Because of the expansive body of resources made possible by technology, teachers have the opportunity to embed culturally responsive content into their instruction. They are not bound by text-books, out-dated, color-blind, or linguistically-blind curriculum. With students in mind, they can purpose to be more inclusive of positive, historically accurate representations of themselves. Through high-level technology use, teachers can bring students’ cultural knowledge and assets into the learning environment, welcoming and normalizing and valuing diverse perspectives. They can even use technology for dynamic collaboration, such as Global Socratic Seminars which my colleague Martine Brown commonly uses to connect with culturally diverse classrooms around the world; students connect their content readings with real-world happenings, discussing timely topics, thinking critically, create arguments, and engaging in both written and verbal demonstrations of their thinking in authentic ways.
Recently, Alexes Terry, and I presented at The New Normal Summit where we challenged teachers and school leaders to adopt a TechEquity for Empowerment mindset. This is especially relevant for schools that serve culturally and linguistically diverse students and families. We believe that even in these unprecedented times, technology should be used: “ in ways that validate all students, educates all students, and empowers all students to control their lives and future.” The teacher’s role, the students’ role, and the schools’ learning environment can all support this work to leverage students’ current technology understandings and skills to ensure they are able to create their future realities. As you begin preparing for the Fall and consider the ways you plan to implement technology into your classroom or school. I would like to challenge you to reflect on the ways you can inspire students through technology and ask yourself: Am I using technology to change my teaching or am I using technology to change my students’ lives?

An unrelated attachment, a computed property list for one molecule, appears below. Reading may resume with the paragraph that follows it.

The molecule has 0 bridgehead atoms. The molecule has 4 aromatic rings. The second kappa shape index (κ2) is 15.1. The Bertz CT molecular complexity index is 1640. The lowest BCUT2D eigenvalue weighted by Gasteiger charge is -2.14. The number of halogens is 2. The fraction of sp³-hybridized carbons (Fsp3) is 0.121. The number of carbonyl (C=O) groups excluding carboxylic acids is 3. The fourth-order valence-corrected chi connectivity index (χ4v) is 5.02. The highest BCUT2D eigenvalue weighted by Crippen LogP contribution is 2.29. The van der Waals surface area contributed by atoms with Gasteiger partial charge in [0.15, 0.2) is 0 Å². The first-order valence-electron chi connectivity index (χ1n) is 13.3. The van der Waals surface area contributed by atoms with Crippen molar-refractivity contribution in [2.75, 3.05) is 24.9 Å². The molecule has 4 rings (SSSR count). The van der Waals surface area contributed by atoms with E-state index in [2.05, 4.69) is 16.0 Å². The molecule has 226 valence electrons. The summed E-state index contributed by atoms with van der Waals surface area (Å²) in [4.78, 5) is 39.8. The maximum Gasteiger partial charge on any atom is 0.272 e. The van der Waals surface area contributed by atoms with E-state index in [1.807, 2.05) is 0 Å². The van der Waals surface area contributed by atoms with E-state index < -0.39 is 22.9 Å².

Elissa W. Frazier is an Equity-Centered Educational Consultant, Educator, Researcher, and Culturally Responsive Evaluator. She is a Co-founder of The Color CodED Community, and her Twitter handle is @fraziersvision.
Every Student Succeeds Act of 2015, Pub. L. No. 114-95 § 114 Stat. 1177 (2015-2016).
Hohlfeld, T. N., Ritzhaupt, A. D., Barron, A. E., & Kemker, K. (2008). Examining the digital divide
in K-12 public schools: Four-year trends for supporting ICT literacy in Florida.
Computers & Education, 51(4), 1648-1663.
Hohlfeld, T. N., Ritzhaupt, A. D., Dawson, K., & Wilson, M. L. (2017). An examination of seven
years of technology integration in Florida schools: Through the lens of the Levels of
Digital Divide in Schools. Computers & Education, 113, 135-161.
No Child Left Behind Act of 2001, Pub. L. 107–110, 115, 20 U.S.C. § 6319 (2002).
U.S. Department of Education (2019) NCES Ed Tech Equity Initiative. Retrieved from